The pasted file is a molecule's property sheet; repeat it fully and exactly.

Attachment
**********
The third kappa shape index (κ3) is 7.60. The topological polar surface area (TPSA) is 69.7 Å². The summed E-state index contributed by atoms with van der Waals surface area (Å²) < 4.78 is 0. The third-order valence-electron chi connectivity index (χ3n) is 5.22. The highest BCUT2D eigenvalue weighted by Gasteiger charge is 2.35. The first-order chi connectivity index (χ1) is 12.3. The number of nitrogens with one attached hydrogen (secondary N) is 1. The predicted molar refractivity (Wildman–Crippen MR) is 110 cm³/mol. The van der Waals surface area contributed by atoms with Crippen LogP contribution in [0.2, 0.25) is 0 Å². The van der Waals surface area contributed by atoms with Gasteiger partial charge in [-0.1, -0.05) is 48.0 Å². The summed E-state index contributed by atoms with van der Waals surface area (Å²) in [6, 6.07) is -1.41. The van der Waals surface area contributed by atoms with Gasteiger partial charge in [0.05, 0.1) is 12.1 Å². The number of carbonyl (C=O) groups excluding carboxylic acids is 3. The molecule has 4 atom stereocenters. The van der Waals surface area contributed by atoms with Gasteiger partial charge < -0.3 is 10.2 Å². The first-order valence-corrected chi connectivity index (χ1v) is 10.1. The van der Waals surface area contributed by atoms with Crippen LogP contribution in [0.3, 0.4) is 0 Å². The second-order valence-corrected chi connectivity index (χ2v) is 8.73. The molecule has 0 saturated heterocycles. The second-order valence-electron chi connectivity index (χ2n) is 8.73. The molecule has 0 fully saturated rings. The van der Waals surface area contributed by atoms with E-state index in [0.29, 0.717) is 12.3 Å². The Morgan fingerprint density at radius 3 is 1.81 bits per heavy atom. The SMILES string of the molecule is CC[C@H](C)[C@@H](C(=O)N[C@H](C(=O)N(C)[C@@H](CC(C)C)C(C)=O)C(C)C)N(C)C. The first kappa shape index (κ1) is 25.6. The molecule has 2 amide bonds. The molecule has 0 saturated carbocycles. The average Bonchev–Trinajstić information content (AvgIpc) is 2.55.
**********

The third kappa shape index (κ3) is 7.60. The topological polar surface area (TPSA) is 69.7 Å². The summed E-state index contributed by atoms with van der Waals surface area (Å²) < 4.78 is 0. The third-order valence-electron chi connectivity index (χ3n) is 5.22. The highest BCUT2D eigenvalue weighted by Gasteiger charge is 2.35. The first-order chi connectivity index (χ1) is 12.3. The number of nitrogens with one attached hydrogen (secondary N) is 1. The predicted molar refractivity (Wildman–Crippen MR) is 110 cm³/mol. The van der Waals surface area contributed by atoms with Crippen LogP contribution in [0.2, 0.25) is 0 Å². The van der Waals surface area contributed by atoms with Gasteiger partial charge in [-0.1, -0.05) is 48.0 Å². The summed E-state index contributed by atoms with van der Waals surface area (Å²) in [6, 6.07) is -1.41. The van der Waals surface area contributed by atoms with Gasteiger partial charge in [0.05, 0.1) is 12.1 Å². The number of carbonyl (C=O) groups excluding carboxylic acids is 3. The molecule has 4 atom stereocenters. The van der Waals surface area contributed by atoms with Gasteiger partial charge < -0.3 is 10.2 Å². The first-order valence-corrected chi connectivity index (χ1v) is 10.1. The van der Waals surface area contributed by atoms with Crippen LogP contribution in [0.3, 0.4) is 0 Å². The second-order valence-corrected chi connectivity index (χ2v) is 8.73. The molecule has 0 saturated heterocycles. The second-order valence-electron chi connectivity index (χ2n) is 8.73. The molecule has 0 fully saturated rings. The van der Waals surface area contributed by atoms with E-state index in [0.29, 0.717) is 12.3 Å². The Morgan fingerprint density at radius 3 is 1.81 bits per heavy atom. The SMILES string of the molecule is CC[C@H](C)[C@@H](C(=O)N[C@H](C(=O)N(C)[C@@H](CC(C)C)C(C)=O)C(C)C)N(C)C. The first kappa shape index (κ1) is 25.6. The molecule has 2 amide bonds. The molecule has 0 saturated carbocycles. The average Bonchev–Trinajstić information content (AvgIpc) is 2.55.